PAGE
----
Even though Regional faces a higher level of risk by serving subprime borrowers, the company says it has established conservative underwriting and lending practices. Regional and other lenders serving the subprime market also face regulatory risk as states set limits on interest rates, fees and other rules governing these loans. Subprime lenders also face more federal scrutiny under the Consumer Financial Protection Bureau, which oversees installment lenders and nonbanks.

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Discover Financial Targets Mortgage Market with Home-Loans Unit
Dow Jones Newswires (03/22/12) Johnson, Andrew R.

Discover Home Loans, an online mortgage business, is expected to be launched mid-year, according to Discover Financial Services (DFS). It is the latest move by DFS to diversify its business, which relies heavily on credit-card loans. Discover Home Loans will originate mortgages and sell the loans in the secondary market. Discover plans on cross-marketing mortgages to its existing consumer base as well as the broader market. The company does not plan to service the loans it originates, although it may reconsider in the future based on market conditions, said David Nelms, the company’s chairman and CEO.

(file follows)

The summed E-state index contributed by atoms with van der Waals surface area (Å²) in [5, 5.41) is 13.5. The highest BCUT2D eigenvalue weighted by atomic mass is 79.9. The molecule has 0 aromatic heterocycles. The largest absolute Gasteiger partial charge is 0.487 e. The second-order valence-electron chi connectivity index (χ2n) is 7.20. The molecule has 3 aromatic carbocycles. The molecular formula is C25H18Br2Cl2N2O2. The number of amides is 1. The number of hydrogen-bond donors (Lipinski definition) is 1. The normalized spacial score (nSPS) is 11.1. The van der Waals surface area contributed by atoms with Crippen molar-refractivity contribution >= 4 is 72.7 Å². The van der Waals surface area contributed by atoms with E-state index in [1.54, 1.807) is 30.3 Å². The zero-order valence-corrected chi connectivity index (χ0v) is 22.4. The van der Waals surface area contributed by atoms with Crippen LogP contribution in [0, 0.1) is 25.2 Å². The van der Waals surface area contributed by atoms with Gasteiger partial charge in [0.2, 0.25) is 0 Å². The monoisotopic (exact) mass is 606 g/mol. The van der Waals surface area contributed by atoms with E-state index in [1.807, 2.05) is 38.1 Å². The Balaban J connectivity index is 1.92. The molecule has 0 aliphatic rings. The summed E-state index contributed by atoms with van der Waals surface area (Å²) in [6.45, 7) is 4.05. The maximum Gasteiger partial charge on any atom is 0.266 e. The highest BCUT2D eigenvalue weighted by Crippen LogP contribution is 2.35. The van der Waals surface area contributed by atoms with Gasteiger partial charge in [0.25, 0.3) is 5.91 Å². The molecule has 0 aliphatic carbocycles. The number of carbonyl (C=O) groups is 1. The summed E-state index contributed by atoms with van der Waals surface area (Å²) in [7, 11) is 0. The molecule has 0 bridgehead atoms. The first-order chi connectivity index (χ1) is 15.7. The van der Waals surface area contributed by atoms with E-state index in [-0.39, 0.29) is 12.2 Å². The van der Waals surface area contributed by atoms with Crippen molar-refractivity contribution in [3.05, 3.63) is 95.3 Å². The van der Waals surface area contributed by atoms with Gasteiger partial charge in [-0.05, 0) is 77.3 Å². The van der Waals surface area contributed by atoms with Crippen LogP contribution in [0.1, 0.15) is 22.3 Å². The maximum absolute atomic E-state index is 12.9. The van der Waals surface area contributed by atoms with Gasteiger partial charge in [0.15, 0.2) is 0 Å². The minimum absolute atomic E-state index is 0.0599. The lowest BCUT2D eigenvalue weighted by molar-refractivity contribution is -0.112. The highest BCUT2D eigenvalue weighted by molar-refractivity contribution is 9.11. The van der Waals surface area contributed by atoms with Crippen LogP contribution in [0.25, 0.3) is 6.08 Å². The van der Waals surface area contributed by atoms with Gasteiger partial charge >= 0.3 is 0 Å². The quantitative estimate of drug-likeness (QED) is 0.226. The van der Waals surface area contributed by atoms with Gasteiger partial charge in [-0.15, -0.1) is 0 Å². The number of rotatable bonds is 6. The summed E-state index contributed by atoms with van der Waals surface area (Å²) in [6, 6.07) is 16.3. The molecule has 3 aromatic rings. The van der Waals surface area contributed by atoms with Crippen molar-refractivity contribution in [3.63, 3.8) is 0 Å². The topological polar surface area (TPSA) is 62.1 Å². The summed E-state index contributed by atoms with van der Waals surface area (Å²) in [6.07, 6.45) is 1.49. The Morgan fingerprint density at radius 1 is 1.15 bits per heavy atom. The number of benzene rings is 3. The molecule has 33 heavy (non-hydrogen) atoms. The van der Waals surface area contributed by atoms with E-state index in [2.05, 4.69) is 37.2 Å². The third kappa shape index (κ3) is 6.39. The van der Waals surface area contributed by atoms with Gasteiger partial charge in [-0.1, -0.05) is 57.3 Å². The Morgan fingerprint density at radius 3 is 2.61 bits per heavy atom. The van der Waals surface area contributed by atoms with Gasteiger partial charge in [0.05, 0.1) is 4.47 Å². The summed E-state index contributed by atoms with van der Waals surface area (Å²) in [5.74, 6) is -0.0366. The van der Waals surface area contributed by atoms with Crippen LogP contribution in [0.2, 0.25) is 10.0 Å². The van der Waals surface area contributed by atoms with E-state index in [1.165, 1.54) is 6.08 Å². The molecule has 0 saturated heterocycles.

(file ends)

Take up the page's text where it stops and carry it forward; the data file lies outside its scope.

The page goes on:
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First Niagara Jumps Back into Auto Lending
American Banker (03/28/12) Kline, Alan

First Niagara Financial Group, a $33 billion-asset company, has established a new unit to provide car financing through dealerships across nine states in the Northeast. The company already has signed up more than 400 dealers as partners and plans to expand to 1,500 dealers within the next two years.

Three years ago, First Niagara shut down its indirect automobile lending unit because it lacked scale. Andrew Farnola, a senior vice president at First Niagara, said that the bank has re-entered the auto lending business due to the strong demand for car loans and to fill “a significant gap” in its consumer lending capabilities. He stated that First Niagara would be able to build scale this time because it is now a much larger company and has more sophisticated processes in place to handle demand. In addition, the bank has hired experienced lenders to help build up its auto lending business.

First Niagara is one of several regional banks to ramp up auto lending in response to U.S. auto sales growth. Huntington Bancshares in Columbus, Ohio, recently expanded indirect auto lending into Wisconsin and Minnesota, and TCF Financial in Wayzata, Minn., acquired a nationwide auto lender in late 2011.

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March 29, 2012

Forward To A Colleague